Last night was the Microbiology of the Built Environment session at the bi-annual Lake Arrowhead meeting. This session was organized and sponsored by microBEnet. I recorded some of the talks and will post those videos here after some editing.
Here’s a summary of the speakers and the topics discussed.
The first speaker was James Meadow from the BioBE Center. He gave a talk entitled “Architectural Influences on the Built Environment Microbiome”. This was an overview of some of the projects going on at the BioBE Center including their hospital ventilation study, work on dust/air samples collected around campus, and their work on classroom microbiomes. For some more information search microBEnet for “BioBE Center” or check out their website.
The second speaker was Jason Stajich from UC Riverside and a member of the MoBEDAC project. His slides for his talk “Fungi in the Built Environment” can be found here. Since Jason was the only speaker at this entire conference talking about fungi he gave a good intro into why fungi are cool. He also talked about the 1000 Fungal genomes project, the FungiDB, fungal taxonomy, and the ITS barcoding scheme.
Next up was Laura Sauder from the University of Waterloo who gave a talk entitled “Exploring Archaeal Ecology and Abundance in Built Freshwater Environments”. She talked about the discovery that archaea, particularly thaumarchaeota, play an important role in nitrogen cycling in built environments such as aquaria and wastewater treatment plants. Also worth noting that microBEnet will be collaborating with this group (Josh Neufeld) on an undergrad research project in aquariums over the next year.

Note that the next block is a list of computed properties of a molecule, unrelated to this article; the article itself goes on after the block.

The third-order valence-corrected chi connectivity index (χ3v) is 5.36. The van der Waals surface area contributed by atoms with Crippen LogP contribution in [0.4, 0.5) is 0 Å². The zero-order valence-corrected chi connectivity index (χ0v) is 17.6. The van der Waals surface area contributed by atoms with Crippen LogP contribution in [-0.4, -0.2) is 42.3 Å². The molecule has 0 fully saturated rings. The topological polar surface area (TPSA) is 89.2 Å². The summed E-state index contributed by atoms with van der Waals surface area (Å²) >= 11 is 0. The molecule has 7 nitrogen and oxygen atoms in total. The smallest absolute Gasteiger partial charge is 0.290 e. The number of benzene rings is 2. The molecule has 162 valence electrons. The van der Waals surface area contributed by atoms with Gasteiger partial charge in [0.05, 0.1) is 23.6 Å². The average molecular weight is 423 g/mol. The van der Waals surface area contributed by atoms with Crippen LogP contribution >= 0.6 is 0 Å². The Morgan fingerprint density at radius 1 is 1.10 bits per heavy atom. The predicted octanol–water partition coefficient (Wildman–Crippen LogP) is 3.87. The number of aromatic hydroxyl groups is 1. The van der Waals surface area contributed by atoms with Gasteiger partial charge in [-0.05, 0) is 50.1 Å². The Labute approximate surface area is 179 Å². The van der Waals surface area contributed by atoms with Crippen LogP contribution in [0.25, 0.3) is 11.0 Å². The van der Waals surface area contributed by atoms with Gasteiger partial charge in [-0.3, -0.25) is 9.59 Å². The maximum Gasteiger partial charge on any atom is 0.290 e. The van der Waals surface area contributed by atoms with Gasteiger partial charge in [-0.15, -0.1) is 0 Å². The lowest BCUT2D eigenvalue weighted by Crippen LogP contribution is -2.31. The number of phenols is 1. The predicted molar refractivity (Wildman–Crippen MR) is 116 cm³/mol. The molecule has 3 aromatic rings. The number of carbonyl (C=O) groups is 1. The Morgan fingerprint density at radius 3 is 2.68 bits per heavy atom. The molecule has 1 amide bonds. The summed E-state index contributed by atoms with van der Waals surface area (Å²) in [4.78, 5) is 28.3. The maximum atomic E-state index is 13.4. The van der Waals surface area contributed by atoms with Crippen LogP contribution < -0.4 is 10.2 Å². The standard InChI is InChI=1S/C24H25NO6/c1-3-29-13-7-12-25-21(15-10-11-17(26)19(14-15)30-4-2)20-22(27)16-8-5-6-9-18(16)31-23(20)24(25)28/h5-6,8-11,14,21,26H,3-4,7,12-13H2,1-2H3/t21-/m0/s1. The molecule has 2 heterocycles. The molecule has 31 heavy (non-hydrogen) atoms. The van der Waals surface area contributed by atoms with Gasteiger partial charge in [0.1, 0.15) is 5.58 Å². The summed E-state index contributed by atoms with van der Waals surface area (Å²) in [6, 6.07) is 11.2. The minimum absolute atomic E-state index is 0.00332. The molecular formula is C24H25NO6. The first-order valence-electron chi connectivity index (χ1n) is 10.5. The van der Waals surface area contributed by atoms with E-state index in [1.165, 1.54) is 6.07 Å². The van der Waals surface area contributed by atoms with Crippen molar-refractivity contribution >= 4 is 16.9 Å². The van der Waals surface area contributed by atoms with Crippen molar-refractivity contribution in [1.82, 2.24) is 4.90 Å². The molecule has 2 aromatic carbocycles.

Our fourth speaker was Tara Schwartz from UC San Diego who was replacing her PI (Scott Kelley) at the last minute. Her talk was entitled “Viral and Bacterial Communities in Public Restrooms”. This work grew out of work produced by another Sloan funded lab on the “Microbial Biogeography of Public Restroom Surfaces”. Tara talked about studying fewer sites in more detail, particularly in trying to catch the viruses as well as the bacteria and archaea.
The last speaker of this section was Susanna Remold from the University of Louisville. She talked about “Pseudomonas as a Model for Studies of Microbes in the Home”. Her group went into homes and sampled a huge number of sites (150/house, 12,000 in total). Unlike many of the projects we’ve blogged about, they are actually culturing strains from their samples and comparing the phenotypes. They then hope to move into “genomics informed by culture-based studies”.
Good talks and a very informative session overall.
Removing the Storify and Embedding a Wakelet since Storify is gone.